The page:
Ending a 20-year wait
SPORTING CHANCE - Joaquin M. Henson (The Philippine Star) - September 7, 2016 - 12:00am

It was in May 1996 when President Ramos instructed PSC chairman Philip Juico and Secretary of the Interior and Local Governments Robert Barbers “to establish a Philippine National Institute of Sports within the PSC and to formulate and implement a nationwide training program for sports managers and administrators, in coordination with the Department of Education, Culture and Sports and the Commission on Higher Education.”

In November that same year, Philsports was born and rolled out several programs through former PSC chairman Dr. Perry Mequi. So the records will show that Philsports was launched in May 1996 and inaugurated in November 1996.

On Oct. 1, PSC chairman Butch Ramirez will relaunch Philsports which unfortunately, was shelved after the Ramos Administration. Juico, however, said it was revived briefly in 2005 when Ramirez took over the PSC helm under President Arroyo. But for some reason, Philsports just wasn’t a priority when the PSC leadership changed hands.

“To Butch’s credit, he tried to revive it but those who succeeded him just killed it,” said Juico. “The proper term (to use in Ramirez’ new initiative) is perhaps to relaunch or revive or resuscitate Philsports after several PSC chairmen killed it with deliberate inaction. ”

Juico said there’s no need to reinvent the wheel because the Master Plan for Philippine sports development over a six-year period has been in existence since 1996. That means the Master Plan has gathered dust in the course of five Olympics (from 2000 to 2016), five Asian Games and 20 Southeast Asian Games. “Imagine what could have happened if succeeding PSC chairmen just took a look at that and updated it with the help of the apolitical public servants in the PSC who helped craft that Master Plan and Philsports,” added Juico wistfully. “All those opportunities (are) gone with the wind. Now, we’re looking at the following ahead of us under the Duterte Administration or up to 2022 – three SEA Games, with one to be held in the Philippines, at least one Asian Games (2018 in Jakarta) and the Tokyo Olympics in 2020.”

Juico wasn’t able to attend the recent two-day Sports Summit organized by the PSC because of illness but the outline of the Master Plan he personally engineered was presented to the audience. Juico also missed attending the Rio Olympics on doctors’ orders to rest. PATAFA, which he heads, had the most number of athletes in the Philippine delegation with 400-meter hurdler Eric Cray, long jumper Marestella Torres and women’s marathoner Mary Joy Tabal. Each of the three athletes registered Olympic qualifying standards and made it to Rio on merit.

Juico said to unravel the Master Plan that’s 20 years old, “we need a period of consolidation.” He continued: “The framework for the development of grassroots and elite sports is in our midst. We just need to look at correcting the facts, looking at what has been done and use those that are useful and discard what is useless, devoid of partisan and personal interest. Definitely, no room for political and personal vendetta. My purpose for voicing out is to correct the facts, learn from others and not get credit for anything.”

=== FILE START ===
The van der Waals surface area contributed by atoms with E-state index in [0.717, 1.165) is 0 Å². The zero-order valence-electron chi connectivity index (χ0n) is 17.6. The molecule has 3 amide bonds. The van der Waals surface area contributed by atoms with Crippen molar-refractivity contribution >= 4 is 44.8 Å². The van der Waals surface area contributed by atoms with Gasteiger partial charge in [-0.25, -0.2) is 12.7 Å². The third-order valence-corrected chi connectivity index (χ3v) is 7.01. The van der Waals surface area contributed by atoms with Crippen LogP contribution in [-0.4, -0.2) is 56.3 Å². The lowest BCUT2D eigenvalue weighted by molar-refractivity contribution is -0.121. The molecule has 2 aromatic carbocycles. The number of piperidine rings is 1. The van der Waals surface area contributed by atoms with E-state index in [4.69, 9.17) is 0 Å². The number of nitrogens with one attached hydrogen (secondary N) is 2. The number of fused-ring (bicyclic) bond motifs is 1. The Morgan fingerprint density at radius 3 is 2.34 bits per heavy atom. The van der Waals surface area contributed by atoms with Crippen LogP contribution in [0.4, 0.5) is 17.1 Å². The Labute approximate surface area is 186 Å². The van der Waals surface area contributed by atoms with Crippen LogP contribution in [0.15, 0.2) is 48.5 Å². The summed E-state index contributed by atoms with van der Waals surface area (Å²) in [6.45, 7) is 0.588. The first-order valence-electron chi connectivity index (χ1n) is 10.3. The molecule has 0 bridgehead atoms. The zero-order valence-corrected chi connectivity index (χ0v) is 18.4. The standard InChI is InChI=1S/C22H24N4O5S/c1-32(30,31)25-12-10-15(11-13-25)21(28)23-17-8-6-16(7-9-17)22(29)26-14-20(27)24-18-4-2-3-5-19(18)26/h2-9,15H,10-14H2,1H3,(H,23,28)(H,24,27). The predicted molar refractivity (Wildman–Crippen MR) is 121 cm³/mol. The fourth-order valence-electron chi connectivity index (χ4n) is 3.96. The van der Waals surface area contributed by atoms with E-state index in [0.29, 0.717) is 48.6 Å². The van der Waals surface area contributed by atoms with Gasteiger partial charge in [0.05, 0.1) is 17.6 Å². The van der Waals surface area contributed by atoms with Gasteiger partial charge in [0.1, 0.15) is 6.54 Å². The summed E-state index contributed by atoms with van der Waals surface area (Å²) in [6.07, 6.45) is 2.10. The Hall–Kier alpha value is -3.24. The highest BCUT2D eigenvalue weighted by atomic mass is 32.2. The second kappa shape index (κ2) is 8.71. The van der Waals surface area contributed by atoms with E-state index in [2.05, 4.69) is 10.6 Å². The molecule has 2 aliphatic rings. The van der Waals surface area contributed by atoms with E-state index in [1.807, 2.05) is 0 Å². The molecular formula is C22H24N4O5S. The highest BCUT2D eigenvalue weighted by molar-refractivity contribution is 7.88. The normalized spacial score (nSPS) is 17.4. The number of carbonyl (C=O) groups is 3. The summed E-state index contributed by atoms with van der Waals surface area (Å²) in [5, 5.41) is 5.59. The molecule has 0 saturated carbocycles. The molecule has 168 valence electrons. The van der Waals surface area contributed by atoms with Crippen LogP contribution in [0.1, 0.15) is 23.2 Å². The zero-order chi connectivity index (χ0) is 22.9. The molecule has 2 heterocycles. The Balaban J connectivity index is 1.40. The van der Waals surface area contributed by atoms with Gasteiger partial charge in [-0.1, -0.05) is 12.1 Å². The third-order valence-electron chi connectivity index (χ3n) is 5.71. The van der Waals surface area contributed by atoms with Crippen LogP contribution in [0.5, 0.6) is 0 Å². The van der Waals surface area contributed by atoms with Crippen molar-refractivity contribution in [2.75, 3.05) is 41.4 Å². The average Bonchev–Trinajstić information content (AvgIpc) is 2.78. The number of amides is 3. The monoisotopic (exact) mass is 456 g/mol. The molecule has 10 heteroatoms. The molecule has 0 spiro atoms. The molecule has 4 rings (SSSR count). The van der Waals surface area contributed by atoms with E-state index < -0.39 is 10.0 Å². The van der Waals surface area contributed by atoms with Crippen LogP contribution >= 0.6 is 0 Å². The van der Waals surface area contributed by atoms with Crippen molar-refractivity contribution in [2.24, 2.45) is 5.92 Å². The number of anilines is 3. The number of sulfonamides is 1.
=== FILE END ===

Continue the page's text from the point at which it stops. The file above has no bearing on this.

Juico said updating the Master Plan shouldn’t be a tedious process because issues remain the same. He said the exercise of updating the Master Plan must start at the end. “Let’s start by revisiting the PSC vision and mission,” he said. “The vision is for a unified sports program which will enhance the quality of life of Filipinos, instill national pride and attain international prestige through excellence in sports. The mission is to serve as the prime catalyst and advocate for the propagation and development of Philippine sports. The PSC’s two basic objectives are to increase participation in sports by Filipinos and to achieve excellence in sports performance by Filipinos.”

Juico said Philsports was envisioned to provide for the holistic development of national athletes and the creation of a national youth talent reserve and the development of coaches, officials, managers and others who assume professional responsibilities in physical education and sports. The mandate remains the same today.

“The realistic balance between mass-based and elite sports, with focus on selected sports, has to be agreed upon or else we will continually be muddling through while our neighbors continue to leave us behind,” said Juico. “The challenge all Administrations face is to avoid the inevitable calls for a quick fix or a band-aid approach. It is clear that Philippine sports needs a period of positive consistency – a period of consolidation up to 2022 with progress being made in the short-term but more importantly, setting the platform for significant gains in the future. Programs and coordinating mechanisms must be made operable and functional. The goal is getting those mechanisms to work efficiently and effectively.”

In the list of priorities, Juico said the first is to re-examine the Physical Education system “from the miniscule hours devoted to it, to the way it is taught and how it is mistakenly used by isolating the talented for special attention while neglecting the majority who will have less incentive to commit to a healthy lifestyle in the future. Our biggest resource is our people.”

The framework and guidelines to operate Philsports and implement the Master Plan of 1996 are laid out in crystal-clear language. Ramirez isn’t wasting time to get back on track because the Philippines has 20 years of sleeping on the job to make up.

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